Hillman CH, Erickson KI, Kramer AF. Be smart, exercise your heart: exercise effects on brain and cognition. Nat Rev Neurosci. 2008 Jan;9(1):58-65. Abstract

Karl T, Duffy L, Scimone A, Harvey RP, Schofield PR. Altered motor activity, exploration and anxiety in heterozygous neuregulin 1 mutant mice: implications for understanding schizophrenia. Genes Brain Behav. 2007 Oct;6(7):677-87. Abstract

Laviola G, Hannan AJ, Macrì S, Solinas M, Jaber M. Effects of enriched environment on animal models of neurodegenerative diseases and psychiatric disorders. Neurobiol Dis. 2008 Aug;31(2):159-68. Abstract

McOmish CE, Burrows E, Howard M, Scarr E, Kim D, Shin HS, Dean B, van den Buuse M, Hannan AJ. Phospholipase C-beta1 knockout mice exhibit endophenotypes modeling schizophrenia which are rescued by environmental enrichment and clozapine administration. Mol Psychiatry. 2008 Jul;13(7):661-72. Abstract

Pajonk F-G, Wobrock T, Gruber O, Scherk H, Berner D, Kaizl I, Kierer A, Müller S, Oest M, Meyer T, Backens M, Schneider-Axmann T, Thornton AE, Honer WG, Falkai P. Hippocampal plasticity in response to exercise in schizophrenia. Arch Gen Psychiatry. 2010 Feb;67(2):133-43. Abstract

Sale A, Berardi N, Maffei L. Enrich the environment to empower the brain. Trends Neurosci. 2009 Apr;32(4):233-9. Abstract

Spires TL, Molnár Z, Kind PC, Cordery PM, Upton AL, Blakemore C, Hannan AJ. Activity-dependent regulation of synapse and dendritic spine morphology in developing barrel cortex requires phospholipase C-beta1 signalling. Cereb Cortex. 2005 Apr;15(4):385-93. Abstract

View all comments by Anthony Hannan

Related News: Attenuated Psychotic Symptoms: Risky, But Not Predictive of Psychosis

Comment by:  William Carpenter, SRF Advisor (Disclosure)
Submitted 8 March 2012
Posted 8 March 2012

Werbeloff et al. make a valuable contribution with an epidemiological cohort that permits estimates of self-reported attenuated psychosis-like experiences as a risk factor for a future psychotic disorder in the non-ill population. The possibility that attenuated psychosis syndrome would be included in DSM-5 has created an intense and interesting debate. Jim van Os and I, both members of the responsible DSM-5 Work Group, provided an update on the controversy last year (Carpenter and van Os, 2011), and I have offered a rebuttal to some of the objections elsewhere (Carpenter, 2011). As this is a work in progress, I will briefly state where we are, at the moment, in the DSM-5 process.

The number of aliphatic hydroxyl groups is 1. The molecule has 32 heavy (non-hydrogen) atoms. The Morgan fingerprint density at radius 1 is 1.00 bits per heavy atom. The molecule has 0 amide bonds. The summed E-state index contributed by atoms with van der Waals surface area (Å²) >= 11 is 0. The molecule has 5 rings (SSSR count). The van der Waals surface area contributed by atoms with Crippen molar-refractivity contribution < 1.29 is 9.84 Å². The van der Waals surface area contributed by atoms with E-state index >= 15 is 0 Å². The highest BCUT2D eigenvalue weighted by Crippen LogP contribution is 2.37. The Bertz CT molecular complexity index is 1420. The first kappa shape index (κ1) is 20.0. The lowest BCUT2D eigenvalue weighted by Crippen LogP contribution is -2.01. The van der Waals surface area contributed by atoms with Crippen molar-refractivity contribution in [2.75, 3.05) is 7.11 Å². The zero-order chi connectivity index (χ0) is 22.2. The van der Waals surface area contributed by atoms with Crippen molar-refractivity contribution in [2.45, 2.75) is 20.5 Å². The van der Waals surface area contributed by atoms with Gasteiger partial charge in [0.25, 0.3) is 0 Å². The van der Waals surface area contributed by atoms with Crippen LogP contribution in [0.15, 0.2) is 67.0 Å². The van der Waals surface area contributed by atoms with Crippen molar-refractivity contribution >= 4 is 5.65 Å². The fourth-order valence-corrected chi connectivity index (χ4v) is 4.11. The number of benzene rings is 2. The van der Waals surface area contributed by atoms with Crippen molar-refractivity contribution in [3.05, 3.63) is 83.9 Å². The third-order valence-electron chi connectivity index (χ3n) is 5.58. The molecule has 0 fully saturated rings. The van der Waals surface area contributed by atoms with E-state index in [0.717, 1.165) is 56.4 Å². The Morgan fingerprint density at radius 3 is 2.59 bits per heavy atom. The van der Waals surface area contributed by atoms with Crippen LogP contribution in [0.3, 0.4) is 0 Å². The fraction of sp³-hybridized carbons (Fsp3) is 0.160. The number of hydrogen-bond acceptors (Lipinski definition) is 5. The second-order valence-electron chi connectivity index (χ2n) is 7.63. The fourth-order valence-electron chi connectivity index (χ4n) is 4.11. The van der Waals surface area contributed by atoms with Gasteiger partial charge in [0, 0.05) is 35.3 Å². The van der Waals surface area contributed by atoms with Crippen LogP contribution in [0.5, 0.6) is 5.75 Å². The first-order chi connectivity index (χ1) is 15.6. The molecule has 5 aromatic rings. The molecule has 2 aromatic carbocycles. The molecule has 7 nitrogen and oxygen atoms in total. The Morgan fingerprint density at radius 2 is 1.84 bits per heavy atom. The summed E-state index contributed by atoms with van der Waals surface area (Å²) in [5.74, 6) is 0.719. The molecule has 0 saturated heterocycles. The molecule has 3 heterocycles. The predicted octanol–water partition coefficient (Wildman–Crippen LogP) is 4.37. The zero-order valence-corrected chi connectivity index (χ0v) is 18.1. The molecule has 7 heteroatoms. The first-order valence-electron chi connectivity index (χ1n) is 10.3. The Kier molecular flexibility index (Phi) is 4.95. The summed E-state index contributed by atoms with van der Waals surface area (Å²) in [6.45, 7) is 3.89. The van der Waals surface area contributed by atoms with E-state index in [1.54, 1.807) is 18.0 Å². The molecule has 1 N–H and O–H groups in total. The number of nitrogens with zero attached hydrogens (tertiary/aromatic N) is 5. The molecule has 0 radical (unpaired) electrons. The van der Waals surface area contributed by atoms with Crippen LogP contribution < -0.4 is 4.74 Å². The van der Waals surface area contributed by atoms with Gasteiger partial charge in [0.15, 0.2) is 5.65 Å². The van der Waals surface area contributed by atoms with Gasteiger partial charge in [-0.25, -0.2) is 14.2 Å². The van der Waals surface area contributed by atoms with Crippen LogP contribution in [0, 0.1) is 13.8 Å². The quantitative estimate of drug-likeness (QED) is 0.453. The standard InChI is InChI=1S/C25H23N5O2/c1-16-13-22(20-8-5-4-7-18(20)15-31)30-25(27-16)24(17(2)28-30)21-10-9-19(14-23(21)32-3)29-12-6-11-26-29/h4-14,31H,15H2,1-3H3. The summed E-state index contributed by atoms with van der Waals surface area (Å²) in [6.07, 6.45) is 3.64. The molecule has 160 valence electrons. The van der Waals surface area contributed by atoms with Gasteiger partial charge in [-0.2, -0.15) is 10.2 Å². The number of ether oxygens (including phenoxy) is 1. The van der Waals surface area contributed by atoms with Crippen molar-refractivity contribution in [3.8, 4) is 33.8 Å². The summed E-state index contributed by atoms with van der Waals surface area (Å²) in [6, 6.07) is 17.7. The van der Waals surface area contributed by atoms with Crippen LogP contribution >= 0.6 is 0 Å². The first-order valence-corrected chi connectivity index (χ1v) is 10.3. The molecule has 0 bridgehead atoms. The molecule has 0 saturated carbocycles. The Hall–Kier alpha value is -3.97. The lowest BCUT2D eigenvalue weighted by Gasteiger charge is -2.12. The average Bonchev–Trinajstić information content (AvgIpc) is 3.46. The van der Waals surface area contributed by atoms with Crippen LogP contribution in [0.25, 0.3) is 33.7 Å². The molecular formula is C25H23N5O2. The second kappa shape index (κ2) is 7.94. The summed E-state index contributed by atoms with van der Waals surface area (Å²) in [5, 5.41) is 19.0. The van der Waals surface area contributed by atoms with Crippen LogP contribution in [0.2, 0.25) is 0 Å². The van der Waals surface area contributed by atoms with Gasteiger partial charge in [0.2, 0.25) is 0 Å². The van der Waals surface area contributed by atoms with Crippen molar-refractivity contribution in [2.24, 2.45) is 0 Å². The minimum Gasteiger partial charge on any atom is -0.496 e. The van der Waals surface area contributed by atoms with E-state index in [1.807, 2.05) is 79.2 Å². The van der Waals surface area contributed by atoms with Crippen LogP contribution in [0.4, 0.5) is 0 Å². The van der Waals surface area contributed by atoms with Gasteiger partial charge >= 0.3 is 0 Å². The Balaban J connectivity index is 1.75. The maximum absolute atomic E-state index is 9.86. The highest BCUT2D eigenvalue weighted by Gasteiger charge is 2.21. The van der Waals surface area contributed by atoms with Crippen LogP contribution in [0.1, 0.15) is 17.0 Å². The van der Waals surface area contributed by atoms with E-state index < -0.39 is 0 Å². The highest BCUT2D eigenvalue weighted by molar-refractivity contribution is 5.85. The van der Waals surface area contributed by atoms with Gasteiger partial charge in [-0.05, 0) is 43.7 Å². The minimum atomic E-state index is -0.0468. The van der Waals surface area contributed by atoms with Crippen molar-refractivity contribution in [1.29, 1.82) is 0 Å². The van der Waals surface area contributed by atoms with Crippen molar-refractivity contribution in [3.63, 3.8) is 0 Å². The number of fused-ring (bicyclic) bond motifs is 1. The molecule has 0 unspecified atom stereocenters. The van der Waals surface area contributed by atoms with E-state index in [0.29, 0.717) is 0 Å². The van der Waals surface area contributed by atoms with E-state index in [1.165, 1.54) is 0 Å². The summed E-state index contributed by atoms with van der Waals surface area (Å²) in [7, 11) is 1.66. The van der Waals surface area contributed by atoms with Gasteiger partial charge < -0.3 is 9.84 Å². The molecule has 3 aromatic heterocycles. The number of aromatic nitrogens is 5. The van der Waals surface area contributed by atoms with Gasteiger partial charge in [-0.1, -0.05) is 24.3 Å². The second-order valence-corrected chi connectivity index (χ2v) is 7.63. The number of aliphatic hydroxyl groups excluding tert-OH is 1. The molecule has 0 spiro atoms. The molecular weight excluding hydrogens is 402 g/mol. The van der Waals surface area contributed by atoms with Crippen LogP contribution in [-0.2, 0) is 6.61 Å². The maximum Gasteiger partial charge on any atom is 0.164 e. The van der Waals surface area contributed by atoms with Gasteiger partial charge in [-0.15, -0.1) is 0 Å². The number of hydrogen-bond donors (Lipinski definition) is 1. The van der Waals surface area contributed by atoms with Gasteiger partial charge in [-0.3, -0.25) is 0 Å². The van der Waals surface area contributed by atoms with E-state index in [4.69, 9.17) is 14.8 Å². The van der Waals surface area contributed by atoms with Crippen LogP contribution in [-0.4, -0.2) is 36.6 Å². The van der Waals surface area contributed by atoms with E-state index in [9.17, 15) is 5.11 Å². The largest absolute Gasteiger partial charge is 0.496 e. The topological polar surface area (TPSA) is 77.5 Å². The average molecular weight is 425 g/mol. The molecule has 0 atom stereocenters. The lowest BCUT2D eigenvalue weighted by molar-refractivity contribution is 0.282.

References:

Carpenter WT and van Os J. Should Attenuated Psychosis Syndrome Be a DSM-5 Diagnosis? Am J Psychiatry 2011 168: 460-463. Abstract

Carpenter Jr. WT. Criticism of the DSM-V risk syndrome: A rebuttal. Cognitive Neuropsychiatry, 16(2):101-106, 2011. Abstract

Fusar-Poli P, Bonoldi I, Yung AR, Borgwardt S, Kempton MJ, Valmaggia L, Barale F, Caverzasi E, McGuire P. Predicting Psychosis: Meta-analysis of Transition Outcomes in Individuals at High Clinical Risk. Arch Gen Psychiatry. 2012; 69(3);220-229. Abstract

View all comments by William Carpenter

Related News: Attenuated Psychotic Symptoms: Risky, But Not Predictive of Psychosis

Comment by:  William Carpenter, SRF Advisor (Disclosure)
Submitted 9 March 2012
Posted 9 March 2012

Editor's note: This is an addendum to Will Carpenter's previous comment above.

Jim van Os and colleagues now report on transition to psychosis from a non-clinical population sample. Transition rates are elevated for those with psychotic-like experiences, and persistence of these experiences increases risk for transition. Rates are substantially higher than the representative population without psychotic experiences, but much lower than clinical referral populations reported in studies to date.

References:

Kaymaz N, Drukker M, Lieb R, Wittchen HU, Werbeloff N, Weiser M, Lataster T, van Os J. Do subthreshold psychotic experiences predict clinical outcomes in unselected non-help-seeking population-based samples? A systematic review and meta-analysis, enriched with new results. Psychol Med. 2012 Jan 20;1-15. Abstract

View all comments by William Carpenter

Related News: What Can Hearing Loss Tell Us About Social Defeat, Dopamine Sensitization, and Schizophrenia?

Comment by:  Anissa Abi-Dargham, SRF Advisor
Submitted 13 October 2014
Posted 13 October 2014

This is a study in a cohort of hearing impaired subjects thought to be at risk for psychosis, compared to healthy volunteers. There are two findings of interest: 1) increased amphetamine-induced dopamine (DA) release, and 2) lack of a relationship between DA release and the reported increase in psychotic-like symptoms after amphetamine, although the nature of these symptoms and their magnitude are not clear, and whether they qualify as psychotic is also unclear.

Nevertheless, if we assume that patients indeed exhibited psychosis after amphetamine, the paradox of measuring increased DA, psychosis, and yet no relationship between these two measures is worth discussing. The authors suggest factors that may have prevented detection of this relationship, including a selection bias resulting in a cohort with minor impairment, limited sensitivity of the scale used, or lack of power.